1929 Packard 645 Deluxe Eight

1929 Packard 645 Deluxe Eight vehicle information

Sport Phaeton
Coachwork: Dietrich

Throughout most of the classic era, Packard outsold all of its competitors in the United States-including Lincoln, Cadillac and Pierce-Arrow. At its peak, in 1928, over 55,000 Packard's were sold, and it built some of the most luxurious cars availab....[continue reading]

1929 Packard 645 Deluxe Eight vehicle information

Dietrich Roadster
Coachwork: Dietrich

The 1929 Packard was known as the Sixth Series. The 645 Deluxe Eight chassis was Packard's finest and was offered on a massive 145.5-inch wheelbase.....[continue reading]

1929 Packard 645 Deluxe Eight vehicle information

Dietrich Dual Cowl Phaeton
Coachwork: Dietrich

The Packard Model 645 was the company's top-of-the-line model and rode on a platform that measured 145-inch wheelbase. Power was from a 384 cubic-inch straight-8 cylinder engine producing 105 horsepower. Pricing started at $4935 and 2061 examples wer....[continue reading]

1929 Packard 645 Deluxe Eight vehicle information

Custom Roadster
Coachwork: Rollston & Company

Chassis Num: 173233

This 1929 Packard 645 Custom Roadster with coachwork by Rollston was built for the 1929 New York Auto Salon. It was commissioned by the Packard factory, and no expense was spared in its construction. At the time when a basic Ford saloon cost around $....[continue reading]

1929 Packard 645 Deluxe Eight vehicle information

Sport Phaeton
Coachwork: Dietrich

This Packard wears Sport Phaeton coachwork by Dietrich. It has its original interior with the original leather embossing still visible. These later models were easily identified by the round-back headlights that replaced the earlier drum-backs style.....[continue reading]

1929 Packard 645 Deluxe Eight vehicle information

Sport Phaeton
Coachwork: Dietrich

Chassis Num: 176980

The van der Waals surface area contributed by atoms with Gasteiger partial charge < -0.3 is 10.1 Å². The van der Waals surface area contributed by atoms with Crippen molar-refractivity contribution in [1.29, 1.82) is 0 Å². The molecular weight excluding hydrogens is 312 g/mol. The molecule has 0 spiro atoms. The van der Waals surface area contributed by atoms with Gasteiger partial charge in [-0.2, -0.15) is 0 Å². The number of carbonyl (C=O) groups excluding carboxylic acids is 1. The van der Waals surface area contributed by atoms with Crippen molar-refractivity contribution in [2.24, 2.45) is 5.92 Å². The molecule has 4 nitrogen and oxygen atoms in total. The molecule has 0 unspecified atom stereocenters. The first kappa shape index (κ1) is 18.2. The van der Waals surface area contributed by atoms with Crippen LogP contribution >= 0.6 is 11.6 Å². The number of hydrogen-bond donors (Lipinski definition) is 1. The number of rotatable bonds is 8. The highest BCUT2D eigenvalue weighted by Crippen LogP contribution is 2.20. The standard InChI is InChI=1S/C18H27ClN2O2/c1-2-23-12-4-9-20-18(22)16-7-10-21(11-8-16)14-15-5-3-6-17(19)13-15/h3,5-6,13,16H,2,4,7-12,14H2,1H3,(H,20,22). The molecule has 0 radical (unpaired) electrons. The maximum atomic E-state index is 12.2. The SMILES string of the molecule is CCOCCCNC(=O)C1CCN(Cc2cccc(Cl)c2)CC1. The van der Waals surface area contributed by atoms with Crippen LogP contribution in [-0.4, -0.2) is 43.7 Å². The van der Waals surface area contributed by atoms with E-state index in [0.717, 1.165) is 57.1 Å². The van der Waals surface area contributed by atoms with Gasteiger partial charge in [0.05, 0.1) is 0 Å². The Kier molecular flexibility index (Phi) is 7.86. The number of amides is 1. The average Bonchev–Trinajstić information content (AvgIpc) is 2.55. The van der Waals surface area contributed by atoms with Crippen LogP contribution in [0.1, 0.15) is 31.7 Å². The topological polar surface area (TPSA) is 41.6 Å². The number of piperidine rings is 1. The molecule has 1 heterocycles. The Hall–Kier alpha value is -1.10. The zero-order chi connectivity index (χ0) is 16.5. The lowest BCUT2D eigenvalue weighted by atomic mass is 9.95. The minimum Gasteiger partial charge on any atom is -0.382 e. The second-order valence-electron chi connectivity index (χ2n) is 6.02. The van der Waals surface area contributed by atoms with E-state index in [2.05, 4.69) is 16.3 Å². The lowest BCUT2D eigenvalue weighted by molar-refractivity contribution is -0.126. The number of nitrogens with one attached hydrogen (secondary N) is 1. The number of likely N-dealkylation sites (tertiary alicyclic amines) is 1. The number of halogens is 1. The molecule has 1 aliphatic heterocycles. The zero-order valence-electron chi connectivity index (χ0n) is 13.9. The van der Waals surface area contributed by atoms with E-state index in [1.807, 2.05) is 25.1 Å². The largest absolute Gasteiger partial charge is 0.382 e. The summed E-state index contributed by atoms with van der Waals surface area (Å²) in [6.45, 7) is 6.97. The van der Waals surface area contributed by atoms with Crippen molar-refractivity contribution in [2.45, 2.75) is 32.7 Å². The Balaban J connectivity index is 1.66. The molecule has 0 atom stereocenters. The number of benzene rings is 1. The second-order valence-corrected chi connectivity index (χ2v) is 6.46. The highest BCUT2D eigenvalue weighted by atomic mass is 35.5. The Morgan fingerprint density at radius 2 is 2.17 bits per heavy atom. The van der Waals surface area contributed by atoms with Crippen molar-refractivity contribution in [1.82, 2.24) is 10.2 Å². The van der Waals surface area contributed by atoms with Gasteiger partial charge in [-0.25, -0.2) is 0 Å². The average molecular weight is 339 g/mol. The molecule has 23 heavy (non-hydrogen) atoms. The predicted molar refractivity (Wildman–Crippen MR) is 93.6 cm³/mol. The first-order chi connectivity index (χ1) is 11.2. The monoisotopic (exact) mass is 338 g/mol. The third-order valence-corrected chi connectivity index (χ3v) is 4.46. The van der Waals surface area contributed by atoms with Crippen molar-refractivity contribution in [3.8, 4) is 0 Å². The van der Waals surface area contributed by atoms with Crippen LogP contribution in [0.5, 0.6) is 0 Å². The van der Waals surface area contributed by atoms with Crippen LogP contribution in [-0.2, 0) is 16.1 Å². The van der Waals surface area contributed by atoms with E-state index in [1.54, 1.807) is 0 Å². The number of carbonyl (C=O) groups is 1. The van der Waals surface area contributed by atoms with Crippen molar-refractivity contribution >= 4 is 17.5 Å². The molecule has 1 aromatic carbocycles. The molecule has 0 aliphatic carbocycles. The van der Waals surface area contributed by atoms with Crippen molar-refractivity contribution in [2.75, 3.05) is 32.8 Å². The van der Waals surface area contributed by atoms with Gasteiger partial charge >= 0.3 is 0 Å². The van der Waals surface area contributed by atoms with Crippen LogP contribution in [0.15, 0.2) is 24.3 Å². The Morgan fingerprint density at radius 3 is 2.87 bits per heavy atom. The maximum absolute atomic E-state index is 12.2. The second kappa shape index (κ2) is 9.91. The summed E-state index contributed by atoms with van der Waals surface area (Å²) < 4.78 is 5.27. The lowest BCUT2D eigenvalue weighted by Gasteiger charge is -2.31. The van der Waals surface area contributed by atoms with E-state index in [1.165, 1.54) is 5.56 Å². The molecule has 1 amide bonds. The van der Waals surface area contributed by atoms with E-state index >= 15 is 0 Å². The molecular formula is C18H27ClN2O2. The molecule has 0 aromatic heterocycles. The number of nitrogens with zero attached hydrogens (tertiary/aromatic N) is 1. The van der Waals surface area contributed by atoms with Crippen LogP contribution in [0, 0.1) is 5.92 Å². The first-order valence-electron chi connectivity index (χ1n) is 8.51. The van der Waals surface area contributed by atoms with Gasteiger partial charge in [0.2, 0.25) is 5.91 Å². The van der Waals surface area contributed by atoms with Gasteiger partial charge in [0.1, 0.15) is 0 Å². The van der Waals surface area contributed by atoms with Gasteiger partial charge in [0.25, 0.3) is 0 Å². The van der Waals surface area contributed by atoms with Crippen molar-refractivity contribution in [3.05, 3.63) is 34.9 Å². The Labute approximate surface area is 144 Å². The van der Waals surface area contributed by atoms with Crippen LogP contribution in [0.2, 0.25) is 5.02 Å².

Engine Num: 177194C

The Packard 645 Deluxe Eight was introduced early in 1929, prior to the stock market crash. It was given a chassis that was specifically designed for the custom and semi-custom bodies of that time. Power was from a nine-main-bearing engine displacing....[continue reading]

1929 Packard 645 Deluxe Eight vehicle information

Sport Phaeton
Coachwork: Dietrich

Packard was one of many car manufacturers that used independent coachbuilders to body some of their models. Dietrich Inc. bodied this car. Ray Dietrich began his design career by working for the American Bank Company. He later designed bodies for var....[continue reading]

1929 Packard 645 Deluxe Eight vehicle information

Dietrich Roadster
Coachwork: Dietrich

Chassis Num: 174037
Engine Num: 174223

This Packard Roadster was built on the long 645 Deluxe Eight chassis, to a design by coachbuilder Raymond Dietrich. It is currently in original and unrestored condition, the exception being a new radiator shell, believed to be from a 650, and a new t....[continue reading]

1929 Packard 645 Deluxe Eight vehicle information

Dietrich Roadster
Coachwork: Dietrich

Packard was at the top of its game when, in August 1928, the company introduced its Sixth Series of 8-cylinder models. The model at the top of the range was the 645 Deluxe Eight, offered with over 20 different body styles. The 145-inch wheelbase chas....[continue reading]

1929 Packard 645 Deluxe Eight vehicle information

Dietrich Dual Cowl Phaeton
Coachwork: Dietrich

Chassis Num: 177879
Engine Num: 176506C

Packard produced its 'Twin-Six' V-12 engine from 1916 through 1923. For 1924, Packard replaced the Twin Six by an inline eight-cylinder engine that quickly gained a reputation for its silent and smooth operation. ....[continue reading]

1929 Packard 645 Deluxe Eight vehicle information

Dietrich Dual Cowl Phaeton
Coachwork: Dietrich

Chassis Num: 168638
Engine Num: 167956

The Packard Motor Car Company introduced the Single Eight, the successor to the Twin Six V-12, on June 14th of 1923. Its engine displaced 357.8 cubic-inches, which was 15 percent fewer than the company's big engine, but produced 95 percent of its hor....[continue reading]

1929 Packard 645 Deluxe Eight vehicle information

Sport Phaeton
Coachwork: Dietrich

This 'Daul Cowl' phaeton body, custom designed by Ray Dietrich, resides on the longest Packard frame for this year and the wheelbase is 145 inches.....[continue reading]

1929 Packard 645 Deluxe Eight vehicle information

Dietrich Roadster
Coachwork: Dietrich

Chassis Num: 177569C

The Sixth Series models of 1929 were powered by a 385 cubic-inch L-head eight-cylinder engine fitted with a single Packard carburetor and offered just over 100 horsepower. The former Six had been replaced by the Standard Eight which rested on two sli....[continue reading]